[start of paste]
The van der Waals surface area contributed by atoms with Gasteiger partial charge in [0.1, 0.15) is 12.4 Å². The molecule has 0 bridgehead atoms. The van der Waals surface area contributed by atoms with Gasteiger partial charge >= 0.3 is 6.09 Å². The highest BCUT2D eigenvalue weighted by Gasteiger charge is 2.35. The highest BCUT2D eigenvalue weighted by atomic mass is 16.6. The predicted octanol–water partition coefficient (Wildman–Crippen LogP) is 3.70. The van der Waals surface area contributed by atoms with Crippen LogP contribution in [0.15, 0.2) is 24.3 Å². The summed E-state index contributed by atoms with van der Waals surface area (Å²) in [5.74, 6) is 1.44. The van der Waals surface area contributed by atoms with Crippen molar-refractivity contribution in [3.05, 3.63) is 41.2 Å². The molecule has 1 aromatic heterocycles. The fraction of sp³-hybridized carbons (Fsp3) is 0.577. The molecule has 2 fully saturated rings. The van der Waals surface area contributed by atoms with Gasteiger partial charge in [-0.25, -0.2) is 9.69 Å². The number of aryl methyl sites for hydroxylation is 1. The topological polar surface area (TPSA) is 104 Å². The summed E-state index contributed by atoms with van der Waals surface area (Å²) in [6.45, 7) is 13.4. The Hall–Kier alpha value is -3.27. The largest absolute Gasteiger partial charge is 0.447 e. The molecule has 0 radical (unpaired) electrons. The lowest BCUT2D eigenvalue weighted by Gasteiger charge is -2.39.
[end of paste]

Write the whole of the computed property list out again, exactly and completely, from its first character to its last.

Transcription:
The van der Waals surface area contributed by atoms with Gasteiger partial charge in [0.1, 0.15) is 12.4 Å². The molecule has 0 bridgehead atoms. The van der Waals surface area contributed by atoms with Gasteiger partial charge >= 0.3 is 6.09 Å². The highest BCUT2D eigenvalue weighted by Gasteiger charge is 2.35. The highest BCUT2D eigenvalue weighted by atomic mass is 16.6. The predicted octanol–water partition coefficient (Wildman–Crippen LogP) is 3.70. The van der Waals surface area contributed by atoms with Crippen LogP contribution in [0.15, 0.2) is 24.3 Å². The summed E-state index contributed by atoms with van der Waals surface area (Å²) in [5.74, 6) is 1.44. The van der Waals surface area contributed by atoms with Crippen molar-refractivity contribution in [3.05, 3.63) is 41.2 Å². The molecule has 1 aromatic heterocycles. The fraction of sp³-hybridized carbons (Fsp3) is 0.577. The molecule has 2 fully saturated rings. The van der Waals surface area contributed by atoms with Gasteiger partial charge in [-0.25, -0.2) is 9.69 Å². The number of aryl methyl sites for hydroxylation is 1. The topological polar surface area (TPSA) is 104 Å². The summed E-state index contributed by atoms with van der Waals surface area (Å²) in [6.45, 7) is 13.4. The Hall–Kier alpha value is -3.27. The largest absolute Gasteiger partial charge is 0.447 e. The molecule has 0 radical (unpaired) electrons. The lowest BCUT2D eigenvalue weighted by Gasteiger charge is -2.39.